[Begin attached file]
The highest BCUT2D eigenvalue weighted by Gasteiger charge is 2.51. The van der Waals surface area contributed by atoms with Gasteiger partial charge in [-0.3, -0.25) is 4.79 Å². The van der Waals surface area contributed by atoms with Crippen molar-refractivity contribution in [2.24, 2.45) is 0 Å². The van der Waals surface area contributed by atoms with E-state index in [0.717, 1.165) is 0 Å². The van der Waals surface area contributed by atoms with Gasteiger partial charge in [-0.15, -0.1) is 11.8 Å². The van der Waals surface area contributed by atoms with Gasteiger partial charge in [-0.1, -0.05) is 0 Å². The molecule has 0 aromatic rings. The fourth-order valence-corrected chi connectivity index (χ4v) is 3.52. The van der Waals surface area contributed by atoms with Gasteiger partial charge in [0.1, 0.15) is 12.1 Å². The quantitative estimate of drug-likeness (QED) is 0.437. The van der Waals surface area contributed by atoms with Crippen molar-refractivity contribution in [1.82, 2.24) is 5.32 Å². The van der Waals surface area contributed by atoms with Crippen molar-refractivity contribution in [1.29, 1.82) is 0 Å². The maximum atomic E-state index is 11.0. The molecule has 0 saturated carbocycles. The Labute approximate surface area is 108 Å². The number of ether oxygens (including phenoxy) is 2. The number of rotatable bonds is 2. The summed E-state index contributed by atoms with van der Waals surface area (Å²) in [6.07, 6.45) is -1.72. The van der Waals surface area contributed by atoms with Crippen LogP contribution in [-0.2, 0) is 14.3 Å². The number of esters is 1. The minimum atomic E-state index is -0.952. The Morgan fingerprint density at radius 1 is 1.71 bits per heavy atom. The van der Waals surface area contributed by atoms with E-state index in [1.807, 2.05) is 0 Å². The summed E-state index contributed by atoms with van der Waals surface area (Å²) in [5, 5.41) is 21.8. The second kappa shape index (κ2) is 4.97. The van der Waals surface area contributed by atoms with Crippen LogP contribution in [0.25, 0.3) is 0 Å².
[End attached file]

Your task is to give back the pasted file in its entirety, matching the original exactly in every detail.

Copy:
The highest BCUT2D eigenvalue weighted by Gasteiger charge is 2.51. The van der Waals surface area contributed by atoms with Gasteiger partial charge in [-0.3, -0.25) is 4.79 Å². The van der Waals surface area contributed by atoms with Crippen molar-refractivity contribution in [2.24, 2.45) is 0 Å². The van der Waals surface area contributed by atoms with E-state index in [0.717, 1.165) is 0 Å². The van der Waals surface area contributed by atoms with Gasteiger partial charge in [-0.15, -0.1) is 11.8 Å². The van der Waals surface area contributed by atoms with Gasteiger partial charge in [-0.1, -0.05) is 0 Å². The molecule has 0 aromatic rings. The fourth-order valence-corrected chi connectivity index (χ4v) is 3.52. The van der Waals surface area contributed by atoms with Gasteiger partial charge in [0.1, 0.15) is 12.1 Å². The quantitative estimate of drug-likeness (QED) is 0.437. The van der Waals surface area contributed by atoms with Crippen molar-refractivity contribution in [1.82, 2.24) is 5.32 Å². The van der Waals surface area contributed by atoms with Crippen molar-refractivity contribution in [1.29, 1.82) is 0 Å². The maximum atomic E-state index is 11.0. The molecule has 0 saturated carbocycles. The Labute approximate surface area is 108 Å². The number of ether oxygens (including phenoxy) is 2. The number of rotatable bonds is 2. The summed E-state index contributed by atoms with van der Waals surface area (Å²) in [6.07, 6.45) is -1.72. The van der Waals surface area contributed by atoms with Crippen LogP contribution in [-0.2, 0) is 14.3 Å². The number of esters is 1. The minimum atomic E-state index is -0.952. The Morgan fingerprint density at radius 1 is 1.71 bits per heavy atom. The van der Waals surface area contributed by atoms with E-state index in [1.807, 2.05) is 0 Å². The summed E-state index contributed by atoms with van der Waals surface area (Å²) in [5, 5.41) is 21.8. The second kappa shape index (κ2) is 4.97. The van der Waals surface area contributed by atoms with Crippen LogP contribution in [0.25, 0.3) is 0 Å².